I don’t think I get the dreaded writer’s block, but sometimes I feel that I have so much to say I don’t really know where to begin, call it muddled thoughts if you like!
The Dookes life is remaining busy, perhaps sometimes I should just say “no” when I get asked to do things, but hey busy is good cos you’re a log time in your wooden box! As a result though “thinking time” is a rare commodity just at the moment. I was like that today and really needed some space to think; what better than a spell sitting on a Cornish clifftop overlooking the Ocean?
There’s something about the sea that clears the old Dookes head. It’s a combination of the smells, the sound of the waves, the motion of the water and … well, just about everything! It’s a real tonic for the senses.
It wasn’t the sunniest of mornings, but the air was clear and sharp with the tang of sea salt. A hundred feet below me the lazy waves of the approaching high tide sighed as they lapped at was left of the small sheltered beach.
The famous poem “Sea Fever” by John Masefield came to mind. It’s one of those lovely pieces of literature that over the years have inspired me and if I’m honest been a comfort at times too.
I believe that the power of good literature in any language is a wonderful thing. For me it doesn’t have to be a long monologue from Shakespeare, it can be something quite brief, but it has to hit that nerve that causes an emotional response.
You see, I told you that the sea clears my mind and a free mind is able to wander…
Last week I had the pleasure of a very enjoyable motorbike ride with my leukaemia battling mate G. Great fun and brilliant to be out with my friend again. G is hanging in there, his aggressive treatment continues, but when he’s good he does OK and riding motorbikes is one of the best treatments he can have. For my part, seeing him comfortably flicking his Yamaha through the bends as I followed on ‘Harls’ lifted my spirits too. There have been dark days in hospital for G over the last months and to get out and ride together again was fantastic!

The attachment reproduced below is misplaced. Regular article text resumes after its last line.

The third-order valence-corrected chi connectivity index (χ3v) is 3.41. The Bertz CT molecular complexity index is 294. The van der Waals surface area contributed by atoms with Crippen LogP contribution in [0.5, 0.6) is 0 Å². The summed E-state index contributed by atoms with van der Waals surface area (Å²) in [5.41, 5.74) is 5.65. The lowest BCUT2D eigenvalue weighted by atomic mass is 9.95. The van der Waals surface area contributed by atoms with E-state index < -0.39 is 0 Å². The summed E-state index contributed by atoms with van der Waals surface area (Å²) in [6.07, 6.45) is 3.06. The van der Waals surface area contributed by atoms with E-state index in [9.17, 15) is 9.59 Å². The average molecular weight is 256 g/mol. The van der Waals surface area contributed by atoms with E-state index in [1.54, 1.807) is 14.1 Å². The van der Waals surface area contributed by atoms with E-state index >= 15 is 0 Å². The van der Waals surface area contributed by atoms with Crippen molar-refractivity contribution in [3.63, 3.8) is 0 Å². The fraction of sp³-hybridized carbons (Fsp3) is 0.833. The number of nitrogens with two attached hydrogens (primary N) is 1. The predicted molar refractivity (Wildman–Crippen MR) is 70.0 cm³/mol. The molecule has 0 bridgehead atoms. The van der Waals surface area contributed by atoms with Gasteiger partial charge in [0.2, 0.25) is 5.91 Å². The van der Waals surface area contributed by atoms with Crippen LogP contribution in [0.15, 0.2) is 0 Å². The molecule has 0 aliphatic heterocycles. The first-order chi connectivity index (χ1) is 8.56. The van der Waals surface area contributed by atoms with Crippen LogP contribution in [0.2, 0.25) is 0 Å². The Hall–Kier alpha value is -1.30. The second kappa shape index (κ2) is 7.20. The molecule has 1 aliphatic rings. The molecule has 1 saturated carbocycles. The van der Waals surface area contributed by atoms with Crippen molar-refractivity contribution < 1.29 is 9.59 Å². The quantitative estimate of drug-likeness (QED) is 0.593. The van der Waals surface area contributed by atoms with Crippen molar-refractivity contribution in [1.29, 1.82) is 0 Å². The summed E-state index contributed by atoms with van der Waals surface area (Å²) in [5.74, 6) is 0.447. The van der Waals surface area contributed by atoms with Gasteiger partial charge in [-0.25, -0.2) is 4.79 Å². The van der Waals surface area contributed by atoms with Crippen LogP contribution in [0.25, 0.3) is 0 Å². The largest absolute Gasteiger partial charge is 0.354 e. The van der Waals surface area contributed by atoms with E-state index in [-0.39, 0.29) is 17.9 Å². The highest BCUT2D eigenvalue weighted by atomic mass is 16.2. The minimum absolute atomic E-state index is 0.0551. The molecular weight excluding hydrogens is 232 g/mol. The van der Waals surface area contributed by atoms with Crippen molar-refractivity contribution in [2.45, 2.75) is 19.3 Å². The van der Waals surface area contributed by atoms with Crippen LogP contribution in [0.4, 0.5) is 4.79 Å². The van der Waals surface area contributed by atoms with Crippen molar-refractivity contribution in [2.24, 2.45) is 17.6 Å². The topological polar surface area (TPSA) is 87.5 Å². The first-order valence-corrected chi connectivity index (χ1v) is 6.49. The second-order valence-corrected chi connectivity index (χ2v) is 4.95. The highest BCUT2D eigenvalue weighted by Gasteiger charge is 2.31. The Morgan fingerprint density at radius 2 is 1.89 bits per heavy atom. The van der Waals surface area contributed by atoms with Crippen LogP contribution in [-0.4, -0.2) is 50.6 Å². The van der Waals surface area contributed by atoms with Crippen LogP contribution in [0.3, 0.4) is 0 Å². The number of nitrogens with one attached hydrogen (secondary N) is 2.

We took a long looping ride from the historic city of Exeter, Northwards tracing the valley of the River Exe towards its source high on Exmoor. Swinging West and passing through Barnstaple, Torrington and Holsworthy we certainly covered the miles, well over 250 in fact!
On the high Northern edge of Exmoor we stopped at the delightfully named Woody Bay station where the resurrecting narrow gauge Lynton and Barnstaple Railway can be found. As its name suggests, the railway once stretched from the port of Barnstaple across a meandering route to the small town of Lynton, a distance of 19 miles. The single track line opened in 1898, but by 1923 ownership passed to the Southern Railway who operated mainline trains and were not really in the business of rural narrow gauge railways. In 1935 the L&B was closed after a scandalously short operating life of just 37 years.
Interestingly, this beloved narrow gauge railway has gained more fame and interest in the time since it’s closure than it ever achieved when open. Today a group of dedicated enthusiasts have begun to rebuild the line and Woody Bay station is the main centre of activity. Brightly painted green steam locomotives are once again chugging along part of the old route, with plans afoot for further extension back towards Barnstaple. I can’t wait!
….and then the sun came out!
Catch you soon.
I must go down to the seas again, to the lonely sea and the sky,
And all I ask is a tall ship and a star to steer her by;
And the wheel’s kick and the wind’s song and the white sail’s shaking,
And a grey mist on the sea’s face, and a grey dawn breaking.
I must go down to the seas again, for the call of the running tide
Is a wild call and a clear call that may not be denied;
And all I ask is a windy day with the white clouds flying,
And the flung spray and the blown spume, and the sea-gulls crying.
I must go down to the seas again, to the vagrant gypsy life,
To the gull’s way and the whale’s way where the wind’s like a whetted knife;
And all I ask is a merry yarn from a laughing fellow-rover,
And quiet sleep and a sweet dream when the long trick’s over.
John Masefield. 1878-1967.